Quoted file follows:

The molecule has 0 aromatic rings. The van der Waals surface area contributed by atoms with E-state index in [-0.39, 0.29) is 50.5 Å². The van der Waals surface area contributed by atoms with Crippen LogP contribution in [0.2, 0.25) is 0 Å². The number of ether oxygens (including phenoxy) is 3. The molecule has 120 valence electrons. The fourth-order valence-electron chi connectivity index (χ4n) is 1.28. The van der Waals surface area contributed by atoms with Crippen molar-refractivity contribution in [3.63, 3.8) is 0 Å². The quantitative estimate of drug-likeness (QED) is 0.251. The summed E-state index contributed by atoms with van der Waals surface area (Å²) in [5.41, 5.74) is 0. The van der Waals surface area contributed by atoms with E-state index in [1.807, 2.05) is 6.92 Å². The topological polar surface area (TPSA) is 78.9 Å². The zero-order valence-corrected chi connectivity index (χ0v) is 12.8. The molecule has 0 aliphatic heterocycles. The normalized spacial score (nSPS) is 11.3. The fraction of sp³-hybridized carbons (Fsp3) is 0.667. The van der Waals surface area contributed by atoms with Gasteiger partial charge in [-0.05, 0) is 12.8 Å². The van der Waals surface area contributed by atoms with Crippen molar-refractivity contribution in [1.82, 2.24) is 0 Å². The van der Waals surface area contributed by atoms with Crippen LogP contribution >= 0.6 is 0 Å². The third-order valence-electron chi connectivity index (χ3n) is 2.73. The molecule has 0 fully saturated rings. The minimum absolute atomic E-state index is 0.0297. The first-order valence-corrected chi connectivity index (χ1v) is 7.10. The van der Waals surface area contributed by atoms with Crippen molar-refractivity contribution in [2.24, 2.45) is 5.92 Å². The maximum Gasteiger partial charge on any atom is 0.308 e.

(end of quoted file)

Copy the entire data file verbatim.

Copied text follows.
The molecule has 0 aromatic rings. The van der Waals surface area contributed by atoms with E-state index in [-0.39, 0.29) is 50.5 Å². The van der Waals surface area contributed by atoms with Crippen LogP contribution in [0.2, 0.25) is 0 Å². The number of ether oxygens (including phenoxy) is 3. The molecule has 120 valence electrons. The fourth-order valence-electron chi connectivity index (χ4n) is 1.28. The van der Waals surface area contributed by atoms with Crippen molar-refractivity contribution in [3.63, 3.8) is 0 Å². The quantitative estimate of drug-likeness (QED) is 0.251. The summed E-state index contributed by atoms with van der Waals surface area (Å²) in [5.41, 5.74) is 0. The van der Waals surface area contributed by atoms with E-state index in [1.807, 2.05) is 6.92 Å². The topological polar surface area (TPSA) is 78.9 Å². The zero-order valence-corrected chi connectivity index (χ0v) is 12.8. The molecule has 0 aliphatic heterocycles. The normalized spacial score (nSPS) is 11.3. The fraction of sp³-hybridized carbons (Fsp3) is 0.667. The van der Waals surface area contributed by atoms with Gasteiger partial charge in [-0.05, 0) is 12.8 Å². The van der Waals surface area contributed by atoms with Crippen molar-refractivity contribution in [1.82, 2.24) is 0 Å². The van der Waals surface area contributed by atoms with Crippen LogP contribution >= 0.6 is 0 Å². The third-order valence-electron chi connectivity index (χ3n) is 2.73. The molecule has 0 fully saturated rings. The minimum absolute atomic E-state index is 0.0297. The first-order valence-corrected chi connectivity index (χ1v) is 7.10. The van der Waals surface area contributed by atoms with Crippen molar-refractivity contribution in [2.24, 2.45) is 5.92 Å². The maximum Gasteiger partial charge on any atom is 0.308 e.